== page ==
My 5-year-old daughter looks at me and asks in an unusually quiet voice: “Mummy, am I going to do that?”
We are standing in a basement gym in Daikanyama, rap music blaring, as adults with cartoon-perfect muscles crouch to the ground before springing to their feet and, with a sharp intake of breath, wobble poles of heavy weights above their heads.
“Um, no, I don’t think so,” I reply — although to be honest, I have no idea what exactly my daughters will be doing. We’re waiting for a CrossFit Kids class to begin and — full disclosure — it’s not only my children who are apparently out of their comfort zone, as it’s not often that I find myself in the confines of a gym.
Before signing up to a trial kids class, I have only vague notions that CrossFit is something that makes celebrities such as Madonna extremely fit, strong and bendy, triggering my curiosity as to what this kind of class might entail when tailored for children.
At the CrossFit Daikanyama gym, my guinea pig daughters, aged 5 and 7, are still staring wide-eyed at the muscle-rippling grown ups lifting weights into the air like Popeye (it’s the tail end of an Olympic Lifting class). No doubt, they are wondering where on earth their mother has taken them this time.
Fortunately, they relax slightly when their Lycra-clad teacher Sayaka Takubo, who is as friendly as she is super strong in physique, steps forward to warmly greet them both.
Soon, the adults pack up and head to the on-site bar to order protein smoothies, making way for around half a dozen children (aged between 5 and 11) who take center stage in the gym space — and the class commences.
It starts with each of them, in two teams, running on their hands and feet, forward and backwards, around markers on the floor, amid shouts of “Three, two ,one! Touch! Touch! Touch!” in an atmosphere that brings to mind a fun but extreme school sport’s day race.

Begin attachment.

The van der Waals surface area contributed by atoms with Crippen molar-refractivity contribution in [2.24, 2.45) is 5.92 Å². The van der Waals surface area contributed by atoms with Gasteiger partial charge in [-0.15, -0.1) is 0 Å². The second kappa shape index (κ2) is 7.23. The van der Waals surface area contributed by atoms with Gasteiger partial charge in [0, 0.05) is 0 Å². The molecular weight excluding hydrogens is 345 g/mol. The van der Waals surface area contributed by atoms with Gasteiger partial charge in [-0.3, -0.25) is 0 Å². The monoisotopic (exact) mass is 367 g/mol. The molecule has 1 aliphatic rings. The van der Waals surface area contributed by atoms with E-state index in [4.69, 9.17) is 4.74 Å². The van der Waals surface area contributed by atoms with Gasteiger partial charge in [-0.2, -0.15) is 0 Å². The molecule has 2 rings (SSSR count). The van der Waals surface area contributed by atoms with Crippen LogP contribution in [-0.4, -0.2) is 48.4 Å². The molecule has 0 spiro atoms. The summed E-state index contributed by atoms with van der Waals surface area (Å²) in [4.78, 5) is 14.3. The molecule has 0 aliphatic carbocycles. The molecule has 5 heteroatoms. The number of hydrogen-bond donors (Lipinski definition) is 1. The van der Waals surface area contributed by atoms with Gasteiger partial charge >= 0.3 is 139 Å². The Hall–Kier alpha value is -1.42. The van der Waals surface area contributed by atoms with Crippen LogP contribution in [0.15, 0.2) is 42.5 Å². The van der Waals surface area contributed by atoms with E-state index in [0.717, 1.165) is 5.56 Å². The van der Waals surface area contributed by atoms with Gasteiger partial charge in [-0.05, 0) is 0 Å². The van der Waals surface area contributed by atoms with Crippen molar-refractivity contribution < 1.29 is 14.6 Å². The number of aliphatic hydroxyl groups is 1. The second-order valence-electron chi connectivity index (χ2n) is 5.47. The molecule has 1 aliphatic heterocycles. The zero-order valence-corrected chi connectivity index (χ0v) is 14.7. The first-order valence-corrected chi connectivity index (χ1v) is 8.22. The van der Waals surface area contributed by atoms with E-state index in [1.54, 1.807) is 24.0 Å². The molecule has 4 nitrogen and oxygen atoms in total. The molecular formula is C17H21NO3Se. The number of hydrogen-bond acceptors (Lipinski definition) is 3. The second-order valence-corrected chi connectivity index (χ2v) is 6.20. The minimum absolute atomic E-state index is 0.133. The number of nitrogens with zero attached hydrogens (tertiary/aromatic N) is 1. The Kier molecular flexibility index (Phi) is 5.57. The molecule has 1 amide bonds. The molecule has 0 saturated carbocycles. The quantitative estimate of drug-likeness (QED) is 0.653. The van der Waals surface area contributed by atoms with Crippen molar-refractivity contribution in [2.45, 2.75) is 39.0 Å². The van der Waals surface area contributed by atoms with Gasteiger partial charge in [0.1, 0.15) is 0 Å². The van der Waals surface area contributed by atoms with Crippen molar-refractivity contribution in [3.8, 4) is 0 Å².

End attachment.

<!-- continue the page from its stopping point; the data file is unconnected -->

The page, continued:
As I watch my startled daughters attempt to keep up, I chat to a regular CrossFit member (he visits five days a week before work) whose daughter is taking part and I learn a bit more about what it involves. It is, it turns out, an original fitness regime from California that fuses a cornucopia of different high-intensity exercises — pull ups, weightlifting, running, squats, gymnastics, among others — with a strong community focus. This is a more lightweight version adapted for children.
At this point, the girls move to another part of the gym for the next part of the class: weights (yes, really). Here, they are each given a kettlebell weight, depending on their size and experience — my daughters get 4-kilogram weights) — plus a hula hoop, inside which they stand before Sayaka enthusiastically instructs them all to squat up and down and up and down …
Loud music still blaring, my daughters are clearly so stunned they do as they’re told (Takubo is friendly but firm), albeit bending their knees a lot less deeply than the others, before they march around their hula hoops, lifting up the weights.
While some of the older students enthusiastically leap around in an Amazonian manner with weights in each hand, my enduring visual memory of the class is my 5-year-old, clutching a weight with two hands like a little handbag as she delicately stepped around her hoop — I should add, though, it’s a better effort than anything I could muster.
The one-hour class continues to build up in terms of strength and energy levels, culminating in a session involving leaping over bars onto a mattress on the floor, with some kids flying over with gloriously wild abandon, even throwing in the odd fancy forward roll. Others, however, approach it more tentatively, in particular my girls, who initially walk up cautiously, peer at the bar and simply step over it and onto the mattress.
By the end of the class, though, I see that even my daughters are managing to jump, efforts that lead to hot, happy and exhilarated smiles. After we thank Takubo at the end of the class and make our way back outside into the real world, my 5-year-old, clearly harboring Olympic lifting ambitions, turns and innocently asks: “Can we lift the big sticks above our heads next time mummy?”
CrossFit Kids classes take place every Thursday (4:30 p.m.) and Saturday (3 p.m.) at CrossFit Daikanyama; children from age 5 are welcome. Classes cost ¥3,100 a person and are bilingual. For more information, visit www.crossfitdaikanyama.com.
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